**Clear Presentation**: Merging project-related data into a single row gives a clear, organized view of each project and its timeline. It allows you to view all key information at a glance.**Data Consolidation**: It consolidates scattered data (in separate columns) into one continuous row, making the data easier to copy, export, or use in reports.**Quick Analysis**: This approach helps in quickly analyzing timelines for multiple projects, without flipping through multiple columns or sheets. For example, if you had the two tables shown above in two different sheets, the HSTACK() function would make it so much more easier to consolidate everything and perform advanced analytical tasks.

**

**Example 2: Using HSTACK() to combine data from multiple sheets**

**Situation:**

Let’s use an example of combining data from multiple sheets related to Employee Information and Project Assignments for a tech company. This illustrates how to use the HSTACK() function to combine data across different sheets – We want to create a summary that combines employee details with their current project assignments, even when the Employee IDs are in different orders.

**Sheet 1: Employee Information**

**Sheet 2: Project Assignments**

Although HSTACK() combines arrays horizontally, it does not inherently handle different ID orders. Instead, you would typically combine data after ensuring that the IDs match. We can achieve the desired summary by sorting both sheets by Employee ID first and then using the HSTACK() function to combine the data. Sorting the data ensures that the Employee IDs are aligned correctly, making it straightforward to combine the information.

**Formula:**

*=HSTACK(SORT(Table6, 1, TRUE), SORT(Table10[[Project Name]:[Status]], 1, TRUE)*)

*Where *

Table6 = Employee_Data!B6:E10

Table10 = Project_Data!B6:E9

This formula is pasted in a cell in a third sheet called Project_Summary.xlsx

*Result:*

*Summary Sheet Data using HSTACK() and SORT()*

As you can see, the consolidated data is now available in the summary sheet and whenever corresponding data is not available for an Employee ID in either of the sheets, the associated column values are filled with “#N/A” by default.

**Why this is useful:**

**Comprehensive Overview**: You get a holistic view of employee information and their project assignments in one table with exact matches of the identification column values.**Dynamic Updates**: If any data in the employee or project sheets changes, the summary updates automatically.**Simplified Reporting**: Makes it easier to generate reports for team meetings or project updates.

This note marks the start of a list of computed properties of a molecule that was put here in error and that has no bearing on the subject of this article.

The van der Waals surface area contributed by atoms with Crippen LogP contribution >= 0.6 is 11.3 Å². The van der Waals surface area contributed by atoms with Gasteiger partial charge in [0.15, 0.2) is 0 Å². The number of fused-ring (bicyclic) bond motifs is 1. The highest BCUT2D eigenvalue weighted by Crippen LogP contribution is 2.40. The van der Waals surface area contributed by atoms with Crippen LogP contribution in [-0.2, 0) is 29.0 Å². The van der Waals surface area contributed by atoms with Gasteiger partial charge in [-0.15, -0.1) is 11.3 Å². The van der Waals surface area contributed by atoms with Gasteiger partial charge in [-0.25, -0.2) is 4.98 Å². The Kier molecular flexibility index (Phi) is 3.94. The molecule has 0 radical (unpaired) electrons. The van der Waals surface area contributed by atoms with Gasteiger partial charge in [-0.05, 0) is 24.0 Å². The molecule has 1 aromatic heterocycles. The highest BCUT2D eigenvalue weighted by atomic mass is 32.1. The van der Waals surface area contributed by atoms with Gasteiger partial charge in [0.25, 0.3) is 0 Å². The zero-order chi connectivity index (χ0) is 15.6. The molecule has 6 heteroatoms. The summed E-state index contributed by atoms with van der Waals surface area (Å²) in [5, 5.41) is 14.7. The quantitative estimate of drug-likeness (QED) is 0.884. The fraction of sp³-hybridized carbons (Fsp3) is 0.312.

This example shows how you can use **HSTACK()** to effectively** combine data from different sheets in Excel**, providing a clear and organized summary.

Now, one may ask – **this can be achieved by VLOOKUP() or INDEX() and MATCH() as well. So why use HSTACK()?**

Let’s say, if we were to achieve the same result as above using VLOOKUP, we would have to use a separate VLOOKUP formula for each column in our summary sheet as shown below. If there were a 100 columns, this would be a tedious job.

*=VLOOKUP(B5, Table6, 2, FALSE) -> **For Name Column*

*=VLOOKUP(B5, Table6, 3, FALSE) -> **For Department Column*

*=VLOOKUP(B5, Table6, 4, FALSE) -> **For Location Column*

*=VLOOKUP(B5, Table6, 5, FALSE) ->** For Project Name Column*

*=VLOOKUP(B5, Table6, 6, FALSE) -> **For Project Deadline Column*

*=VLOOKUP(B5, Table6, 7, FALSE) -> **For Status Column*

**When to Use HSTACK()**:

- If your goal is to present multiple datasets side by side and you can ensure the data will be in order,
**HSTACK()**can be very effective for simplicity and clarity. - It works best in scenarios where you want to combine data visually for reporting or analysis, particularly in modern Excel versions that support dynamic arrays.

**When to Use VLOOKUP or INDEX-MATCH**:

- If you need flexibility in retrieving specific values based on criteria, especially from unsorted data,
**VLOOKUP()**or**INDEX-MATCH()**are better suited. - They are ideal when the datasets are large or when you have complex relationships between the data that require precise lookups.

**Limitation: **